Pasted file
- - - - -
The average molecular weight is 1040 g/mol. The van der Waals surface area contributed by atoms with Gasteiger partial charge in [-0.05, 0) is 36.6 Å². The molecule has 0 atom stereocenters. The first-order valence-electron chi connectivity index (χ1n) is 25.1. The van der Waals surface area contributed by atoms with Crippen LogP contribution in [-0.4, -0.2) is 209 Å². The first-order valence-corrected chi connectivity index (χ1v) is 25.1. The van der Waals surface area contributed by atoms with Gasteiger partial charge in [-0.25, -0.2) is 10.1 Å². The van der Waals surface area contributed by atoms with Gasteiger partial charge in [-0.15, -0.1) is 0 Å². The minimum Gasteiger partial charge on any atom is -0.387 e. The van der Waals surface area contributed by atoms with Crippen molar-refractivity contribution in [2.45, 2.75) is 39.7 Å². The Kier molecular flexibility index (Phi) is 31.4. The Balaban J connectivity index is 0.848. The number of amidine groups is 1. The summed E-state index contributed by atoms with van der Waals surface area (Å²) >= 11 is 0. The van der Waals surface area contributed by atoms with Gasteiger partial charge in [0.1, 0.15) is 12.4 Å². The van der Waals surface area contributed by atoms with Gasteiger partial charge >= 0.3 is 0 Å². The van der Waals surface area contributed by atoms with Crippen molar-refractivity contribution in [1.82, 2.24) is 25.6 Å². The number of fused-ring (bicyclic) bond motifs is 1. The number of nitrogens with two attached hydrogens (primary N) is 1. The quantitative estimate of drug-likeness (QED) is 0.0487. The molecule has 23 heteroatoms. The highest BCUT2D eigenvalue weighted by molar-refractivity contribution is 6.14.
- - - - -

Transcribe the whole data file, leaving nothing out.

The average molecular weight is 1040 g/mol. The van der Waals surface area contributed by atoms with Gasteiger partial charge in [-0.05, 0) is 36.6 Å². The molecule has 0 atom stereocenters. The first-order valence-electron chi connectivity index (χ1n) is 25.1. The van der Waals surface area contributed by atoms with Crippen LogP contribution in [-0.4, -0.2) is 209 Å². The first-order valence-corrected chi connectivity index (χ1v) is 25.1. The van der Waals surface area contributed by atoms with Gasteiger partial charge in [-0.25, -0.2) is 10.1 Å². The van der Waals surface area contributed by atoms with Gasteiger partial charge in [-0.15, -0.1) is 0 Å². The minimum Gasteiger partial charge on any atom is -0.387 e. The van der Waals surface area contributed by atoms with Crippen molar-refractivity contribution in [2.45, 2.75) is 39.7 Å². The Kier molecular flexibility index (Phi) is 31.4. The Balaban J connectivity index is 0.848. The number of amidine groups is 1. The summed E-state index contributed by atoms with van der Waals surface area (Å²) >= 11 is 0. The van der Waals surface area contributed by atoms with Gasteiger partial charge in [0.1, 0.15) is 12.4 Å². The van der Waals surface area contributed by atoms with Gasteiger partial charge >= 0.3 is 0 Å². The van der Waals surface area contributed by atoms with Crippen molar-refractivity contribution in [1.82, 2.24) is 25.6 Å². The number of fused-ring (bicyclic) bond motifs is 1. The number of nitrogens with two attached hydrogens (primary N) is 1. The quantitative estimate of drug-likeness (QED) is 0.0487. The molecule has 23 heteroatoms. The highest BCUT2D eigenvalue weighted by molar-refractivity contribution is 6.14.